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The RBA Did Not Prick a ‘Housing Bubble’

The Reserve Bank of Australia has released a research discussion paper that is aimed at ‘describing the Australian experience of a cycle in house prices and credit from 2002 to 2004 and discussing the role played by various policies during this episode.’ This period is widely misunderstood and the RBA seeks to set the record straight by noting that:

During the period, monetary policy continued to be set on the basis of medium-term prospects for inflation and output and the Bank was not targeting housing prices or credit growth.

Not that this will stop numerous observers, particularly from offshore, from continuing to maintain the contrary. The RBA’s approach during this episode is often used as a foil to support Fed-bashing of one kind or another. The fact is that the RBA’s approach was textbook inflation targeting, but one augmented by open mouth operations aimed at moderating growth in housing and credit markets, which the RBA then deemed to be experiencing speculative excess.

Of course, the RBA has been understandably reluctant to offer too much by way of objection to the suggestion that Australia’s economic outperformance in recent years has been due to the deft handling of monetary and other policy instruments. The authors of the paper no doubt see the Australian experience as a successful episode of managing an asset price cycle and at least one of the authors, Chris Kent, has been a long-standing advocate of a more activist approach to managing innovations in asset prices.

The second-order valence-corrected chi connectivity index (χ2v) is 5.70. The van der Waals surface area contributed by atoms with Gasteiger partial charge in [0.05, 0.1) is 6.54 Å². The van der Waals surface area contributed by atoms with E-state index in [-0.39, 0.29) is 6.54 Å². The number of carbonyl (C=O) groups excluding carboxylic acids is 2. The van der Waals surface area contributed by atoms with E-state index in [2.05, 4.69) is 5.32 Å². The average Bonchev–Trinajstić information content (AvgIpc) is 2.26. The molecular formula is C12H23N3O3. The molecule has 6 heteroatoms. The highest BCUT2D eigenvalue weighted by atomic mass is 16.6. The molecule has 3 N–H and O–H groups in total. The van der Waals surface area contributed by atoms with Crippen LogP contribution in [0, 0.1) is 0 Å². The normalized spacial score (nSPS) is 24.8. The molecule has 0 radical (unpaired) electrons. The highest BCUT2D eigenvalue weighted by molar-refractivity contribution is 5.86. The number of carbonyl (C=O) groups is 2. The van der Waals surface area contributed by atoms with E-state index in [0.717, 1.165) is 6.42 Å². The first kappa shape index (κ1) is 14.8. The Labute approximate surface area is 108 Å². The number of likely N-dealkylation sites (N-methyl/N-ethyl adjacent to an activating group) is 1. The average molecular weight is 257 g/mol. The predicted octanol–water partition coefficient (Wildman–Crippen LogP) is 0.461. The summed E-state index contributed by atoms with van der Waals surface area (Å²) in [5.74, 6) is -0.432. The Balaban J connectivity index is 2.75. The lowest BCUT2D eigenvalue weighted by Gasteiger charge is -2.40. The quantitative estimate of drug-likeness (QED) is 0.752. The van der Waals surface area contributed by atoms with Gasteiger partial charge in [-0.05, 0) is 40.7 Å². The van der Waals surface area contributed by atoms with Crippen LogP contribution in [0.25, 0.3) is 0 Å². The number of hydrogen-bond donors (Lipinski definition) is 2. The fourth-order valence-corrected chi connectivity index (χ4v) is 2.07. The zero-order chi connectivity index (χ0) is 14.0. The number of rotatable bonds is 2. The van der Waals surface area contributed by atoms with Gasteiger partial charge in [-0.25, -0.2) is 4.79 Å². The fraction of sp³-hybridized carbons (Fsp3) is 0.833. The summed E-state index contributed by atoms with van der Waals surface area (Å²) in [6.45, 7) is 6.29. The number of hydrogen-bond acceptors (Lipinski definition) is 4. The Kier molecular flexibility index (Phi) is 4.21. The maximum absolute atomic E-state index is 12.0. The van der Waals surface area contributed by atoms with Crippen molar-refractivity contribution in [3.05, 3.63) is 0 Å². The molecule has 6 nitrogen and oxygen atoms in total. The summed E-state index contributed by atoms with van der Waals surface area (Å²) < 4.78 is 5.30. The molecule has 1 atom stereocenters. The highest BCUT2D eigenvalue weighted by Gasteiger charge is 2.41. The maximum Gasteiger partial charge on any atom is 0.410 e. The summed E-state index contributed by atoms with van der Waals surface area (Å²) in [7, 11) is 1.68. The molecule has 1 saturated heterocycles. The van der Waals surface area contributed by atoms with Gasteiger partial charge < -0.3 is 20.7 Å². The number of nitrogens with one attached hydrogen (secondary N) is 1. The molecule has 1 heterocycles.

However, the paper’s review of the RBA’s past statements on housing and credit growth undermines the case for a more activist approach to asset prices. Any prospective home buyer or investor with a time horizon of more than a few years who actually heeded the RBA’s warnings would have almost certainly been left worse off in view of subsequent developments in the housing market. The RBA’s warnings about ‘overheating’ in the housing market during 2002-04 now look quaint in view of the chronic undersupply that has emerged in recent years. Indeed, it is frightening to contemplate what the current supply situation would look like in the absence of the boom in housing investment during this period. To the extent that the RBA successfully deterred housing investment during 2002-2004, it may have even contributed to the subsequent supply problems that have put upward pressure on rents, CPI inflation and house prices. The RBA can’t have it both ways. To complain about ‘overheating’ in 2002-2004 and then ‘serious supply-side constraints’ in 2009 suggests that the RBA’s jaw-boning efforts may well have been pro-cyclical.

Milton Friedman showed the disastrous consequences of a central bank becoming an ‘arbiter of security speculation and value’. The RBA’s review of its own record suggests that it is no better at calling future developments in the housing market than anyone else. Statements such as ‘the very prominent role of investors in the housing market also suggested a strong speculative element’ (p. 24 of the RDP) belong in the mouths of politicians and taxi drivers and not central bankers.

posted on 23 September 2010 by skirchner in Economics, House Prices, Monetary Policy

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